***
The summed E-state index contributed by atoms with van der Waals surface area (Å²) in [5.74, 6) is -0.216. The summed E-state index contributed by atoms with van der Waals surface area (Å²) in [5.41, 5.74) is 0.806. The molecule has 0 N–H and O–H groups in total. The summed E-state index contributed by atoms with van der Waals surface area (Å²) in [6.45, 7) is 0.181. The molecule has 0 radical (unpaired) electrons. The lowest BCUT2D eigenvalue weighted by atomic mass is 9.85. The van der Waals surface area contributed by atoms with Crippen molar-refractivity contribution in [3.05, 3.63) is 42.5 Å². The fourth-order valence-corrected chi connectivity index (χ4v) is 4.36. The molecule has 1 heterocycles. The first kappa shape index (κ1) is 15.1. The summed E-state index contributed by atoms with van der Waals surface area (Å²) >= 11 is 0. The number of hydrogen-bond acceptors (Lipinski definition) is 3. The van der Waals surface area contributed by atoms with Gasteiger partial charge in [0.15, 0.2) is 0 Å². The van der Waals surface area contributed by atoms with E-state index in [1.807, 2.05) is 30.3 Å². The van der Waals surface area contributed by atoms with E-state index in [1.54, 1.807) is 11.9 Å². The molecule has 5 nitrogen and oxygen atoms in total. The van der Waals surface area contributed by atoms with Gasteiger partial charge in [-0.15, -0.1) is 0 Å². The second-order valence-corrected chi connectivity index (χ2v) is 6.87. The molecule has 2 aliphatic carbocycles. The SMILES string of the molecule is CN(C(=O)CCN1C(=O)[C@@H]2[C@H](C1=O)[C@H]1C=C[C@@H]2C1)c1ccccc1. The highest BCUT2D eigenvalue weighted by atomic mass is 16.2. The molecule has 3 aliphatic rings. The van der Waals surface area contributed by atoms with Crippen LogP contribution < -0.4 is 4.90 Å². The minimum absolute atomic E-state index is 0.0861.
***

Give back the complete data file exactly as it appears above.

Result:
The summed E-state index contributed by atoms with van der Waals surface area (Å²) in [5.74, 6) is -0.216. The summed E-state index contributed by atoms with van der Waals surface area (Å²) in [5.41, 5.74) is 0.806. The molecule has 0 N–H and O–H groups in total. The summed E-state index contributed by atoms with van der Waals surface area (Å²) in [6.45, 7) is 0.181. The molecule has 0 radical (unpaired) electrons. The lowest BCUT2D eigenvalue weighted by atomic mass is 9.85. The van der Waals surface area contributed by atoms with Crippen molar-refractivity contribution in [3.05, 3.63) is 42.5 Å². The fourth-order valence-corrected chi connectivity index (χ4v) is 4.36. The molecule has 1 heterocycles. The first kappa shape index (κ1) is 15.1. The summed E-state index contributed by atoms with van der Waals surface area (Å²) >= 11 is 0. The number of hydrogen-bond acceptors (Lipinski definition) is 3. The van der Waals surface area contributed by atoms with Gasteiger partial charge in [0.15, 0.2) is 0 Å². The van der Waals surface area contributed by atoms with E-state index in [1.807, 2.05) is 30.3 Å². The van der Waals surface area contributed by atoms with E-state index in [1.54, 1.807) is 11.9 Å². The molecule has 5 nitrogen and oxygen atoms in total. The van der Waals surface area contributed by atoms with Gasteiger partial charge in [-0.15, -0.1) is 0 Å². The second-order valence-corrected chi connectivity index (χ2v) is 6.87. The molecule has 2 aliphatic carbocycles. The SMILES string of the molecule is CN(C(=O)CCN1C(=O)[C@@H]2[C@H](C1=O)[C@H]1C=C[C@@H]2C1)c1ccccc1. The highest BCUT2D eigenvalue weighted by atomic mass is 16.2. The molecule has 3 aliphatic rings. The van der Waals surface area contributed by atoms with Crippen LogP contribution < -0.4 is 4.90 Å². The minimum absolute atomic E-state index is 0.0861.